If ever there were a place to effortlessly bring together 13th century Gothic architecture, world-class accommodations and dining, and panoramic views of deep blue water dotted with some of the rarest sailboats in the world, it’s the crown jewel of Spain’s Islas Baleares: Palma de Mallorca.
I first visited Palma at 21 years old on a solo backpacking trip, during which I found myself crashing with a group of absolutely lovely “yachties” from New Zealand, who offered their couch to me after I’d found them on a backpacker’s networking site. Reflecting back on that experience, things could’ve gone entirely wrong but, being young, starry-eyed, and armed with a backpack comes with a certain naïveté. That said, my introduction to this stunning archipelago was through a rather specific lens. I learned about the place itself from an insider’s perspective and discovered a whole culture and community of international boat workers, of which I’d previously been totally unaware. My new group of Kiwi friends, needless to say, made a lasting impression.
Fast forward several years and a whole new career later: I’m back in Palma, this time with a glass of Cloudy Bay (New Zealand’s most revered wine brand) in hand, about to embark on the sailing adventure of a lifetime aboard the Svea J-Class for a joyride right before its appearance in the 22nd edition of Europe’s longest running superyacht regatta, the Superyacht Cup.
With a newfound and more elevated perspective on Palma, I bring you my ideal 72-hour itinerary for this island off the coast of mainland Spain.
Touch down at Aeroporto de Palma and take a car into town. Check into Sant Francesc Hotel Singular; this is one of the most luxurious accommodations in the area and is part of the prestigious Small Luxury Hotels of the World portfolio. In other words, it’s the place to stay when visiting Palma.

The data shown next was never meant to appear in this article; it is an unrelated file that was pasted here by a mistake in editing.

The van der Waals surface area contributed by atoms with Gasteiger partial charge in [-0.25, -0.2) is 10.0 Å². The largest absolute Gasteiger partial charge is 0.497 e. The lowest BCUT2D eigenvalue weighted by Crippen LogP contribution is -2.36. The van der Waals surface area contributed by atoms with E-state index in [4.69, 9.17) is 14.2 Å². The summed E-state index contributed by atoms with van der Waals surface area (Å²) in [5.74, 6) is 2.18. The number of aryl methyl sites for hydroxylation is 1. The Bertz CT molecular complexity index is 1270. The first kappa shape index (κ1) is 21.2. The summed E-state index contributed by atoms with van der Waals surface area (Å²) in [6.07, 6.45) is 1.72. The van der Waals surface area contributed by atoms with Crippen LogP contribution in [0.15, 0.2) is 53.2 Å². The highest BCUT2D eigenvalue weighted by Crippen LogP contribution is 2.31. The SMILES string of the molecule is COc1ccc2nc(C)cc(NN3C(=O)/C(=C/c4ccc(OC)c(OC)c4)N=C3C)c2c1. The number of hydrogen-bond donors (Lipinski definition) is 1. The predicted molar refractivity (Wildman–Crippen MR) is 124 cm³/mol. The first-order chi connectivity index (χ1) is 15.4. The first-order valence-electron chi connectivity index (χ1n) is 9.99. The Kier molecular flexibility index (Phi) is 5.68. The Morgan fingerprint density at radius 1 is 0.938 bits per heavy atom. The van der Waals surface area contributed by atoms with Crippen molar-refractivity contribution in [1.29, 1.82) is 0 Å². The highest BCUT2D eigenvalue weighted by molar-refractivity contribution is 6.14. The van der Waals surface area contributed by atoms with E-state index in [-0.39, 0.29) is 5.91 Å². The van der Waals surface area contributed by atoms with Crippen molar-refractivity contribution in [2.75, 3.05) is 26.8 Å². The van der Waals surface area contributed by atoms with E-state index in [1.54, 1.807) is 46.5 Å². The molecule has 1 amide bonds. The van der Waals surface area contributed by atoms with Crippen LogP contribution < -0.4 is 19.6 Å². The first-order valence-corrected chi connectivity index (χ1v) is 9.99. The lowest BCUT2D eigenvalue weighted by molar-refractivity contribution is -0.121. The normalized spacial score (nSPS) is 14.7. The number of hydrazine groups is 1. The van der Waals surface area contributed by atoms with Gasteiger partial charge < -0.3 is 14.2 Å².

Set out to explore your surroundings. Points of interest around Old Town include the Santa Maria cathedral (also known as La Seu), the adjacent Palau de l’Almudaina, the Arab baths, the Basilica de Sant Francesc, and the sprawling bay.
After stopping by the hotel to rest and refresh, head over to De Tokio a Lima at the Can Alomar hotel (just a ten minute walk from Sant Francesc) for an exquisite dinner of Japanese, Peruvian, and Mediterranean fusion. Try the glazed Iberian pork from the “Al Fuego” menu or the ceviche de pescado y marisco for something a bit lighter. Walk it all off on your way back to the hotel; if you’ve still got a bit of energy left, stop at the lobby bar for a nightcap.
Wake up at your leisure and make your way downstairs for an impressive breakfast spread in the garden just beneath the lobby. From there, make a quick stop at your room to change into rooftop pool garb––the sparkling lap pool and panoramic views of the town below await upstairs.
Once you’ve settled into your chaise, promptly order something cool and crisp from the terrace’s extensive wine list (go for a bottle of the Moët & Chandon Brut Imperial, always a solid choice for sunny poolside sipping). Proceed to lounge the afternoon away.
For those looking for a more adventurous afternoon, ask the hotel about chartering a private yacht (and stocking said yacht with wine aplenty).
Take a car out to the Real Club Naútico de Palma, where you’ll be having dinner directly above the bay at El Naútico. If you arrive while the sun is still up, you’ll be able to see boats cruising the water, and then, of course, the sunset as your freshly caught fish appears in front of you.
Depart the hotel for Aeroport de Palma to catch your flight home.